Yuri K. Shestopaloff
Replication of Living Organisms. General Law of Growth and Replication and the
Unity of Biochemical and Physical Mechanisms
The work presents the author’s continued study of growth and replication
mechanisms. Previous results were published in two books and articles in
“International Journal of Biomathematics” and “Biophysical Reviews and Letters”.
However, this book is qualitatively different from the previous publications,
such as the book “Physics of Growth and Replication. Physical and Geometrical
Perspectives on Living Organisms’ Development”. In the earlier books, as well as
in the articles, the subject is considered mostly from the physical perspective,
although all the time we emphasized that growth and replication are inherently
multifactor phenomena that are governed by the united work of physical,
biochemical and other mechanisms. In this book, we study growth and replication
from the truly multidisciplinary perspective, considering the cooperative
workings of both biochemical and physical growth mechanisms in their inherent
and interdependent unity. In fact, we see growth as a single phenomenon that
naturally includes different mechanisms, in the same way that a locomotive has
working parts made of steel, plastic, glass, etc., which all work together in
order to provide the motion of the locomotive.
The most vulnerable part of the previous research was insufficient information
about the biochemical factors that influence the influx of nutrients. Although
we proved that the value of specific influx changes during growth, based on
geometrical considerations, we did not provide the exact functional dependence
of specific influx on time or on mass of organisms. Instead, we made some
reasonable assumptions about the nature of these functional dependencies and
approximated them using certain functions. This time, we start from the analysis
of biochemical mechanisms responsible for the synthesis of cell components, such
as proteins and RNA. Then, using this knowledge, we derive the dependence of
influx on the biochemical composition of cells for specific organisms and use
this influx in the growth equation. This way, all previously loose ends are tied
together. In other words, all parameters that are required for the growth
equation are unambiguously derived from the biochemical characteristics of
particular organisms and its physical, geometrical characteristics.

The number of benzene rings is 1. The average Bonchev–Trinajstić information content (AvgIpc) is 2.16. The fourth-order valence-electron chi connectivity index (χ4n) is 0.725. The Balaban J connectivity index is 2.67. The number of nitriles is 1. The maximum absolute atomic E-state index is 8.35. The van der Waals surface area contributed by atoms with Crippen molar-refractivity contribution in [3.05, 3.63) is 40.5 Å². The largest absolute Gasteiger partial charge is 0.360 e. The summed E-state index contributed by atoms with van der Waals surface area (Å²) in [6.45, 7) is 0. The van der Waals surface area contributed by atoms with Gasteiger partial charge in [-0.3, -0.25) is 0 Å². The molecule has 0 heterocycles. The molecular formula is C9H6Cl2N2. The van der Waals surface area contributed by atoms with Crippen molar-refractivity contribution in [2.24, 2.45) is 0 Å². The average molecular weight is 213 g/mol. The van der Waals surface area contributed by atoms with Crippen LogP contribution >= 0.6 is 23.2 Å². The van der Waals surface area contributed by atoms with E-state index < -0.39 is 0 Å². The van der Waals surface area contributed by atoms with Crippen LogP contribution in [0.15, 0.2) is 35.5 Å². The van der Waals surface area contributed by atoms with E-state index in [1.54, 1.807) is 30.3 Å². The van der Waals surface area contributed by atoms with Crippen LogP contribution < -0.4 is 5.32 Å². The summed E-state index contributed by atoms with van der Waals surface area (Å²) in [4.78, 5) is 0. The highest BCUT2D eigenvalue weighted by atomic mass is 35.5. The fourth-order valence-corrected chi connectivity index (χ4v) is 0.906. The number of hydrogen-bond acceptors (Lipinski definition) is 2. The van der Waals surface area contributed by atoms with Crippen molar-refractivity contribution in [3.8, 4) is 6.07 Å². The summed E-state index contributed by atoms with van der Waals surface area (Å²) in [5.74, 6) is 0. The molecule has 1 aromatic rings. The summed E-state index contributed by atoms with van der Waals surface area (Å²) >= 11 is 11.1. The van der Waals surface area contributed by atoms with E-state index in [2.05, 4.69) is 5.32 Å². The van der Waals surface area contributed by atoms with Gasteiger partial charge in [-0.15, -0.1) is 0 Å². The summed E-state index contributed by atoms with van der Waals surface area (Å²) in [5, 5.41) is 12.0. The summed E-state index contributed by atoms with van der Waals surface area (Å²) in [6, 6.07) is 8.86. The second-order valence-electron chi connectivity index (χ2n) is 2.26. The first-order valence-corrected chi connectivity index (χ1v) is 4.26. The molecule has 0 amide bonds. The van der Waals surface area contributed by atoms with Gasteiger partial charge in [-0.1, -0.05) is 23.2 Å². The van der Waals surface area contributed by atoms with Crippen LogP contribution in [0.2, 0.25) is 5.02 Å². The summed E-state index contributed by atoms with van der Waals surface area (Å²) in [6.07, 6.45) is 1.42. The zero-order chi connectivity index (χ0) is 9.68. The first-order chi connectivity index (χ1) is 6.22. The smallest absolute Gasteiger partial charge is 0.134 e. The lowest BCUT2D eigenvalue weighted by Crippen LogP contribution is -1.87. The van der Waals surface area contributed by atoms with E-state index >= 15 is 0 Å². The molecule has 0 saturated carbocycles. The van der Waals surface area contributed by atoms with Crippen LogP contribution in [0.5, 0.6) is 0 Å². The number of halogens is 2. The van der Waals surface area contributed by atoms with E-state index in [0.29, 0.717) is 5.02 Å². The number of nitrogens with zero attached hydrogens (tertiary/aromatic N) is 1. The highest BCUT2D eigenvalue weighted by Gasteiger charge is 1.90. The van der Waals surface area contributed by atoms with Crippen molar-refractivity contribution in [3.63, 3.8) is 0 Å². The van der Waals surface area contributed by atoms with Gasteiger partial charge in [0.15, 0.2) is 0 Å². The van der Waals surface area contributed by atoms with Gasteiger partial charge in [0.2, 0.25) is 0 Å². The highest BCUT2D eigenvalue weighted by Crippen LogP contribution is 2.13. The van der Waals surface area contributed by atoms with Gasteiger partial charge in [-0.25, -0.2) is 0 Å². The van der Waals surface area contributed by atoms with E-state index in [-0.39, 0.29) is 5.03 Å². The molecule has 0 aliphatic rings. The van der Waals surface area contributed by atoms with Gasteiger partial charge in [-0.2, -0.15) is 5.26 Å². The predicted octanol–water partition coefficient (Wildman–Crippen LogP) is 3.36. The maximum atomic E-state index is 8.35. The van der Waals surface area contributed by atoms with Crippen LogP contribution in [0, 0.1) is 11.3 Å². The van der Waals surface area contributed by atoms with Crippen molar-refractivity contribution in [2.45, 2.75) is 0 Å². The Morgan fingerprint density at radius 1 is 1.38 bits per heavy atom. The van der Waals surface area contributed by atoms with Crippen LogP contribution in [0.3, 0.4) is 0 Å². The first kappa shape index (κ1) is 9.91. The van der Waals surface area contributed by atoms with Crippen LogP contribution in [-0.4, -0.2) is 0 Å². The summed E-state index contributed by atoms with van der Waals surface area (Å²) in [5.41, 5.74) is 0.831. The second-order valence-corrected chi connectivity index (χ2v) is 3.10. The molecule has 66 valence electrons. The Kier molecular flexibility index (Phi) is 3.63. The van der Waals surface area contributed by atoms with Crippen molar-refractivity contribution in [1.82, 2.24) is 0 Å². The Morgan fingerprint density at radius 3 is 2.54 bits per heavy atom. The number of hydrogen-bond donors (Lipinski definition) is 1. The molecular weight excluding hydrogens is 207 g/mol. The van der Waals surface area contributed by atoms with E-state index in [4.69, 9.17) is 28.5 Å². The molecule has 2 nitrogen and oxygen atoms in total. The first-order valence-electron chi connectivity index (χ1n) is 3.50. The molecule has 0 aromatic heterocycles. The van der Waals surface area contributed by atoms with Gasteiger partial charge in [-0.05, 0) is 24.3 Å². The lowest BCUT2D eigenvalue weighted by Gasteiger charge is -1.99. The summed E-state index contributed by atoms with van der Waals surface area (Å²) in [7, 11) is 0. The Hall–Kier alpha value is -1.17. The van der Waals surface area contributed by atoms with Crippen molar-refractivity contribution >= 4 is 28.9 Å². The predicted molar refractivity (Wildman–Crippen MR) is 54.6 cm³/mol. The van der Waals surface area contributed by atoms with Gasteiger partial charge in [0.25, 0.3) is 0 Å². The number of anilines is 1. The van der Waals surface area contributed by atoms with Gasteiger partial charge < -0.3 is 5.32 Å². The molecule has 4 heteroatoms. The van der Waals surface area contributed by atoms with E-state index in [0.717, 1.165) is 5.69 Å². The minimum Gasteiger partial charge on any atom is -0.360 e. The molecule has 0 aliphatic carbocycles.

We introduced the notion of organism’s “infrastructure costs”, which relate to
the increasing length of signaling and transport networks during growth, and
derived appropriate equations that allow computing the amount of nutrients
required to support this expansion. This is an important enhancement, because it
significantly improves the correspondence of experimental data and results
obtained through the introduced growth models on the basis of growth equation.
Besides, the introduction of “infrastructure costs” has an important scientific
value for many other applications. It also allows explaining many biological
phenomena that are presently not fully understood.
The range of experimental data was expanded. For instance, beside Amoeba and
Schizosaccharomyces pombe fission yeast, we consider experimental data for S.
cerevisiae and some other organisms, as well as cite results of many other
experimental studies that support our arguments. The correspondence of the
modeling results and experimental data is very good, which is the evidence of
validity of the physical growth mechanism and its mathematical representation,
the growth equation.
One of the important discoveries of this study is that the fraction of influx of
nutrients that is directed towards the synthesis of biomass is defined by the
value of the growth ratio, while the remaining nutrients support the functioning
of existing biomass (maintenance influx), see figure below.
The value of the growth ratio, which represents a
quantitative relationship of organism’s surface and volume, considered as
inherently interconnected characteristics of the growing organism, defines the
distribution of nutrients. Evolutionarily, through selection, Nature adjusted